Wolf Pack

Wolf Pack season 1





Kennedy Unthank

TV Series Review

There’s a lot that Everett could say is the cause of his horrific anxiety. His overbearing mother is a definite contributor. The massive wildfire that threatens their California town doesn’t help, either. And, to top it all off, he has to deal with treating a bite from a wolf, apparently frightened by the flames.

The hospital calls his bite a nasty one—but, strangely enough, they soon begin marveling at how quickly it’s healing. That’s definitely not what Everett sees, though. To him, it looks like it’s getting more infected, not healing in the slightest.

And that’s when Everett gets a phone call from an unknown man who tells him that something is hunting him, and he needs to flee the hospital if he wants to live.

“What does it want?” Everett asks.

“To kill you before the next full moon,” the voice replies.

Everett’s not the only one dealing with strange circumstances. Blake, a girl at Everett’s school, was also bitten by a wolf, and she’s started to notice strange powers developing. She’s got super speed and endurance, and her senses are heightened.

Before long, the two come together and realize the truth: They weren’t just bitten by any old wolf. They were bitten by a werewolf.

Wildfires, Werewolves and a Warning

What do you get when you mix high schoolers and werewolves? At this point, all I see is an overdone trope.

In the wake of their respective bites, Everett and Blake begin grappling with their new superpowered lives. They’re drawn to two other people, siblings Harlan and Luna, both of whom were seemingly born as werewolves.

With only its premiere episode released, it’s hard to tell where Wolf Pack’s plot will lead. The show is based on Edo van Belkom’s book of the same name, and so if that story is anything to go on, we can expect a kidnapping arc and a story of how the other three werewolves work to get their pack member back.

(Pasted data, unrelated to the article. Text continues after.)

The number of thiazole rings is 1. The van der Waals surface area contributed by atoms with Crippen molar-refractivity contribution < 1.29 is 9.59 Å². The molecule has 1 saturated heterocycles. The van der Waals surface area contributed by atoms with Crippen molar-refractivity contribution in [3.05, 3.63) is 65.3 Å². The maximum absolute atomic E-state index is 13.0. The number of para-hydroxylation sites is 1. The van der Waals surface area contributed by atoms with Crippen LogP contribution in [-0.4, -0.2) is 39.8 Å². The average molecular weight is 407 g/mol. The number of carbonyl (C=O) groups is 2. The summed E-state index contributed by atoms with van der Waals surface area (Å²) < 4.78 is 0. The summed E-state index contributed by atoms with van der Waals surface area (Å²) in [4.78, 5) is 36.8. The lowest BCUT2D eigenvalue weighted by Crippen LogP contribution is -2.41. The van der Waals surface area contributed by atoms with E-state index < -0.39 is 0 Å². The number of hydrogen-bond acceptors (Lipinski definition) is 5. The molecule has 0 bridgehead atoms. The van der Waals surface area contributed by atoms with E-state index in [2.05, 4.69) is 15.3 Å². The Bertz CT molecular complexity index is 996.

Of course, the TV-MA rating means we will also get a lot of unsavory bits, too. In the first episode alone, we watch a man’s face get crushed in visceral detail when an animal steps on it. Pack member Harlan is gay, and the first episode includes him getting sensual with another man. And in terms of heavy language, that’s there, too.

Wolf Pack has bark and bite. It may have werewolves, but it’s also “packed” with content issues.

Episode Reviews

Jan. 26, 2023 – S1, Ep1: “From a Spark to a Flame”

After Everett and Blake are bitten by a wolf, they begin to experience strange changes.

A stampede of animals runs out of a flaming forest. They gore a couple of people, and one man’s face is brutally crushed inwards by an animal’s hoof. Other folks are seen dead, and people are slashed with claw marks and bloodied. We see deep bite marks on some, and shirts and cloths are stained through with blood. These bite marks are later seen enflamed and infected. An animal is seen on fire, and Everett later has a dream of a werewolf clawing its way out of the animal’s stomach. A werewolf and dog fight one another, and the dog is thrown across the room. People are called by a howl, and it causes their eyes to roll back into their heads.

Harlan passionately kisses another man, and the man puts his hand on Harlan’s genitals over his underwear. We see other people kissing, too, including a lesbian couple. Blake poses a hypothetical about sleeping with someone at a motel. A man is said to have been drunk. We see people dancing with alcoholic drinks at a nightclub. Everett, confused by his sudden growth in muscle mass, admires himself shirtless in a mirror. We hear a reference to prescription drugs. Someone practices yoga.

The f-word is used 19 times, and the s-word is used 10 times. “A–” and “h—” are also both used. God’s name is used in vain three times, and one of those is in the form of “g-dd–n.” Jesus’ name is used inappropriately twice.

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Kennedy Unthank

Though he was born in Kansas, Kennedy Unthank studied journalism at the University of Missouri. He knew he wanted to write for a living when he won a contest for “best fantasy story” while in the 4th grade. What he didn’t know at the time, however, was that he was the only person to submit a story. Regardless, the seed was planted. Kennedy collects and plays board games in his free time, and he loves to talk about biblical apologetics and hermeneutics. He doesn’t think the ending of Lost was “that bad.”

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